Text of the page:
Live Below The Line: Ben Affleck's $1.50-a-Day Stunt Won't Change Things For the Poor

The Oscar winner and millionaire Ben Affleck will challenge himself by living on $1.50 for at least one day next week as a part of the poverty awareness campaign Live Below The Line. According to their website, the purpose of this project is "to give a glimpse into the lives of 1.4 billion people who have no choice but to live below the line every day and who have to make $1.50 cover a lot more than food."

The campaign's goal is to have celebrities raise awareness about poverty and funds for different charities of their choice. Affleck's fund-raising efforts are going towards The Global Poverty Project; celebrities Sophia Bush, Josh Groban, Hunter Biden, and Debi Mazaar are also participating. During the week, he will keep his Twitter updated with information, such as what he is eating and general insight into his experience. 

However, he is doing this fully aware that he can return to his multi-million dollar lifestyle.  Anyone doing this challenge acknowledges that they will eventually go back to their normal routines in the upper class. As of 2010, Affleck’s net worth is $65 million, and his recent commercial and critical success in the movie Argo only helped his worth grow.

This is not the first time someone of "celebrity status" has attempted to live like the impoverished. Mayor Cory Booker of New Jersey lived a similar challenge recently. In December 2012, he spent a week as a food stamp recipient and demonstrated the issues of government-assisted nutritional programs and shed light on how the United States should fix it. This struggle lasted for one week, and yet more than 840,000 New Jersey residents live on less than $5 per day.

A research paper titled "Savings Policy and Decision-making in Low-Income Households" published via the Financial Access Initiative, criticized these occurrences: "a rich person who fails to plan, or who plans poorly, may simply cut back on frivolous expenditures … The lack of slack makes the poor walk a planning tightrope: they must, in effect, be super-planners in less conducive and less helpful surroundings, lest they slip deeper into poverty."

Even though both Booker and Affleck bring attention to the problem of poverty, at the end of the day they can escape the hardships that comes with it and go back to their normal lives. Unfortunately for the lower-class citizens, whom they are trying to fight for and understand their lifestyle, they have to undergo this every single day.

How likely are you to make Mic your go-to news source?

Melissa Sullivan

I am a student at Georgetown University, whose free time is spent interning on Capitol Hill and watching college basketball. I am a Government and Spanish double major with a Theology minor, and I just spent 5 months abroad in Buenos Aires, Argentina. I'm an avid sports fan (Giants, Yankees, and Knicks), and when I'm home in Connecticut I love to hang out with my dogs.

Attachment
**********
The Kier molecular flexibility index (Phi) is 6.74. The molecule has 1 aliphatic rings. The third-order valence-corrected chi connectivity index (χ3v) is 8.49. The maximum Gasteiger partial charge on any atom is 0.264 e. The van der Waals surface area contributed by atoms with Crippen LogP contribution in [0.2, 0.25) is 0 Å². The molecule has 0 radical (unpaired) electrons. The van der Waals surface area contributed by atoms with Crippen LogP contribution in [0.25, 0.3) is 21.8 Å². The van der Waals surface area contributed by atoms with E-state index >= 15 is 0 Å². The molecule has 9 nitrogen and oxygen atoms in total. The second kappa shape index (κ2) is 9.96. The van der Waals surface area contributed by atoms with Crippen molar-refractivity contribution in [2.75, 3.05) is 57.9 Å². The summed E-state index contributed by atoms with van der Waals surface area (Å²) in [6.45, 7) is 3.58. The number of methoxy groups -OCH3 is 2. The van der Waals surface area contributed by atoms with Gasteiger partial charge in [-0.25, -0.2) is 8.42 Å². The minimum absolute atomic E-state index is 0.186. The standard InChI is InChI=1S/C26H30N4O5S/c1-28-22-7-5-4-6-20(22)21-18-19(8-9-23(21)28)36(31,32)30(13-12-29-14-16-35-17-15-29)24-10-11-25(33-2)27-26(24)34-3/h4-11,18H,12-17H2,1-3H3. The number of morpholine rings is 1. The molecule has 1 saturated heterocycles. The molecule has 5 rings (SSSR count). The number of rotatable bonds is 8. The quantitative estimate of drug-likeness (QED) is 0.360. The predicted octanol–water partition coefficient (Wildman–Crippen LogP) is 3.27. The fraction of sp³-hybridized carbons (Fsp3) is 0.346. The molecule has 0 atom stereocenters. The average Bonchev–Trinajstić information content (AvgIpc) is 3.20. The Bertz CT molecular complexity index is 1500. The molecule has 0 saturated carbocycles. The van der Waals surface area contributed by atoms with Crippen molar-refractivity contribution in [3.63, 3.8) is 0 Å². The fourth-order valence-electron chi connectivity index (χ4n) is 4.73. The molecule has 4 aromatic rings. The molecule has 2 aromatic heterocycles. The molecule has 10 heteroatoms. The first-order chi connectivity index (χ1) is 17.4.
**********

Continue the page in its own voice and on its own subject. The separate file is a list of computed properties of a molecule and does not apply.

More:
MORE FROM

White House says it knows of potential Syrian chemical attack, warns Assad of "heavy price"

The Trump administration did not provide any evidence backing the threat.

Serena Williams responds to John McEnroe's comments saying she would rank "like 700" against men

Williams said his statements were "not factually based."

People are way less likely to be helpful when it's hot out, according to study

Sorry, it's too hot out to help you move.

Democrats, the American Medical Association and US bishops blast the Senate health care bill

According to the Congressional Budget Office, 15 million more Americans will be without health insurance next year if the bill passes.

Dow Jones won’t talk about its reported pay gap problem

A study released by the union representing Dow Jones employees found evidence of a "significant pay gap between men and women" who had the same job title and level of experience.

Mom slams ACA repeal, shows what's at stake in a tweetstorm about son's health

This mom says that without the ACA, her son wouldn't get the medical care he desperately needs.

White House says it knows of potential Syrian chemical attack, warns Assad of "heavy price"

The Trump administration did not provide any evidence backing the threat.

Serena Williams responds to John McEnroe's comments saying she would rank "like 700" against men

Williams said his statements were "not factually based."

People are way less likely to be helpful when it's hot out, according to study

Sorry, it's too hot out to help you move.

Democrats, the American Medical Association and US bishops blast the Senate health care bill

According to the Congressional Budget Office, 15 million more Americans will be without health insurance next year if the bill passes.

Dow Jones won’t talk about its reported pay gap problem

A study released by the union representing Dow Jones employees found evidence of a "significant pay gap between men and women" who had the same job title and level of experience.

Mom slams ACA repeal, shows what's at stake in a tweetstorm about son's health

This mom says that without the ACA, her son wouldn't get the medical care he desperately needs.